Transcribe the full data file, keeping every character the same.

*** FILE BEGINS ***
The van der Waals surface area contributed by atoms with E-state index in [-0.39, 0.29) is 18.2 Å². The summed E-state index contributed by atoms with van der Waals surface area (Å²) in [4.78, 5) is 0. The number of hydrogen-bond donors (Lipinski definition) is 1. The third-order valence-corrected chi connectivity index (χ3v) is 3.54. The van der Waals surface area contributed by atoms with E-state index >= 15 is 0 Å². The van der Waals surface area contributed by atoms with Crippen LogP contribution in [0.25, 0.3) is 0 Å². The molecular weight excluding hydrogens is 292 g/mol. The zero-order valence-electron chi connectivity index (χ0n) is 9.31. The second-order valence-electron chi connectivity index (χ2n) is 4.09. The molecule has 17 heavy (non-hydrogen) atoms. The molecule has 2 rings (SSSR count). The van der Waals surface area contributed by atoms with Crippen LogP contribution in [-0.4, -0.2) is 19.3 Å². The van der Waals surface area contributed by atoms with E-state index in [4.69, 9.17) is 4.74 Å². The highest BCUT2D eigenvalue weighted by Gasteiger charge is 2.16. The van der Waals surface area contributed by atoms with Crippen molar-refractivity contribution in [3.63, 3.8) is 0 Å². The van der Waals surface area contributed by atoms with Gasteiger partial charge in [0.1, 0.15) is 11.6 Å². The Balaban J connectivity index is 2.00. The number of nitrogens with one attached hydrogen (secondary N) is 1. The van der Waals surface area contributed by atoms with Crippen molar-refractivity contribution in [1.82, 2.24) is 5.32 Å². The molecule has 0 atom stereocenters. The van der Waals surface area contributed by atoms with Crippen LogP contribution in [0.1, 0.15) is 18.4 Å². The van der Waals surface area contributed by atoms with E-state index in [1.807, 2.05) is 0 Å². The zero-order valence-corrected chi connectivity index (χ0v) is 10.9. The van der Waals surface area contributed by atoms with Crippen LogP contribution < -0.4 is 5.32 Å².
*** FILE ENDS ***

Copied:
The van der Waals surface area contributed by atoms with E-state index in [-0.39, 0.29) is 18.2 Å². The summed E-state index contributed by atoms with van der Waals surface area (Å²) in [4.78, 5) is 0. The number of hydrogen-bond donors (Lipinski definition) is 1. The third-order valence-corrected chi connectivity index (χ3v) is 3.54. The van der Waals surface area contributed by atoms with E-state index >= 15 is 0 Å². The van der Waals surface area contributed by atoms with Crippen LogP contribution in [0.25, 0.3) is 0 Å². The molecular weight excluding hydrogens is 292 g/mol. The zero-order valence-electron chi connectivity index (χ0n) is 9.31. The second-order valence-electron chi connectivity index (χ2n) is 4.09. The molecule has 17 heavy (non-hydrogen) atoms. The molecule has 2 rings (SSSR count). The van der Waals surface area contributed by atoms with Crippen LogP contribution in [-0.4, -0.2) is 19.3 Å². The van der Waals surface area contributed by atoms with E-state index in [4.69, 9.17) is 4.74 Å². The highest BCUT2D eigenvalue weighted by Gasteiger charge is 2.16. The van der Waals surface area contributed by atoms with Crippen molar-refractivity contribution in [3.63, 3.8) is 0 Å². The van der Waals surface area contributed by atoms with Gasteiger partial charge in [0.1, 0.15) is 11.6 Å². The Balaban J connectivity index is 2.00. The number of nitrogens with one attached hydrogen (secondary N) is 1. The van der Waals surface area contributed by atoms with Crippen molar-refractivity contribution in [1.82, 2.24) is 5.32 Å². The molecule has 0 atom stereocenters. The van der Waals surface area contributed by atoms with Crippen LogP contribution in [0.1, 0.15) is 18.4 Å². The van der Waals surface area contributed by atoms with E-state index in [1.807, 2.05) is 0 Å². The zero-order valence-corrected chi connectivity index (χ0v) is 10.9. The van der Waals surface area contributed by atoms with Crippen LogP contribution < -0.4 is 5.32 Å².